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Become A Safety And Risk Management Program Director

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Working As A Safety And Risk Management Program Director

  • Communicating with Supervisors, Peers, or Subordinates
  • Evaluating Information to Determine Compliance with Standards
  • Getting Information
  • Making Decisions and Solving Problems
  • Training and Teaching Others
  • $95,000

    Average Salary

What Does A Safety And Risk Management Program Director Do

Occupational health and safety specialists analyze many types of work environments and work procedures. Specialists inspect workplaces for adherence to regulations on safety, health, and the environment. They also design programs to prevent disease or injury to workers and damage to the environment.

Duties

Occupational health and safety specialists typically do the following:

  • Identify hazards in the workplace
  • Collect samples of potentially toxic materials for analysis
  • Inspect and evaluate workplace environments, equipment, and practices for compliance with corporate and government health and safety standards and regulations
  • Design and implement workplace processes and procedures that help protect workers from hazardous work conditions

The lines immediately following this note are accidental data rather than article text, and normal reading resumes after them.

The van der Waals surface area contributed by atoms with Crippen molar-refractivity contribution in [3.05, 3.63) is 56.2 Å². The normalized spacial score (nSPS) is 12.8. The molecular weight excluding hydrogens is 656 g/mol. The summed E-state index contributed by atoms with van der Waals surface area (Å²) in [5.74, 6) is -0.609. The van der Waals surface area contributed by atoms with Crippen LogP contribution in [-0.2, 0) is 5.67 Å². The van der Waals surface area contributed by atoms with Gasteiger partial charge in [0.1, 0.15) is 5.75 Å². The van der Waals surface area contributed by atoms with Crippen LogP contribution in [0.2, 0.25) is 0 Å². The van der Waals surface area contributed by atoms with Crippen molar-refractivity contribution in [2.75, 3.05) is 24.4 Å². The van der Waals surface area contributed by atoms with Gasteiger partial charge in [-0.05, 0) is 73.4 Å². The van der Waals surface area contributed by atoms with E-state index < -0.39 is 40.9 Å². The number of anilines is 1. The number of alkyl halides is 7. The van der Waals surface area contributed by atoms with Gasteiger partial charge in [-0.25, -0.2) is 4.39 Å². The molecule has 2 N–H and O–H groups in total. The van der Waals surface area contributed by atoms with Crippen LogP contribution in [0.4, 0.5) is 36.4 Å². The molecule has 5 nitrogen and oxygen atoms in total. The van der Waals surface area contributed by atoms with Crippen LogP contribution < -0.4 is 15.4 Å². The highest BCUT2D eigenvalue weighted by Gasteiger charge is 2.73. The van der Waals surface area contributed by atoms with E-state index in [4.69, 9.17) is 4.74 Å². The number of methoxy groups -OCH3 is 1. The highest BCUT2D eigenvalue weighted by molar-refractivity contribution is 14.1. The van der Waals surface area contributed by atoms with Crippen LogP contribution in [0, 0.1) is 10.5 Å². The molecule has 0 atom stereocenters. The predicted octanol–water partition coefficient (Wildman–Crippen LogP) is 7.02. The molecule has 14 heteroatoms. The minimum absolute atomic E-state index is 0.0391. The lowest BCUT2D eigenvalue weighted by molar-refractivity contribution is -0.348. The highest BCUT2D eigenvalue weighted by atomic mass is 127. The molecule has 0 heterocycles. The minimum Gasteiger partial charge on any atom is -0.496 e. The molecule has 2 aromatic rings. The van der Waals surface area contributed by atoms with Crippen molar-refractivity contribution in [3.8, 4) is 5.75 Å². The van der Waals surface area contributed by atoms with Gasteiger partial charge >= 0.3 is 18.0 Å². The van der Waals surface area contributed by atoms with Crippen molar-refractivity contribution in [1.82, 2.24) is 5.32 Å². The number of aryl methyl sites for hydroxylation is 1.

• Investigate accidents and incidents to identify their causes and to determine how they might be prevented
  • Conduct training on a variety of topics, such as emergency preparedness

Occupational health and safety specialists examine the workplace for environmental or physical factors that could affect employee health, safety, comfort, and performance. They may examine factors such as lighting, equipment, materials, and ventilation. Specialists seek to increase worker productivity by reducing absenteeism and equipment downtime. They also seek to save money by lowering insurance premiums and workers’ compensation payments and by preventing government fines.

Some specialists develop and conduct employee safety and training programs. These programs cover a range of topics, such as how to use safety equipment correctly and how to respond in an emergency.

In addition to protecting workers, specialists work to prevent harm to property, the environment, and the public by inspecting workplaces for chemical, physical, radiological, and biological hazards. Specialists who work for governments conduct safety inspections and can impose fines.

Occupational health and safety specialists work with engineers and physicians to control or fix hazardous conditions or equipment. They also work closely with occupational health and safety technicians to collect and analyze data in the workplace. 

The tasks of occupational health and safety specialists vary by industry, workplace, and types of hazards affecting employees. The following are examples of types of occupational health and safety specialists: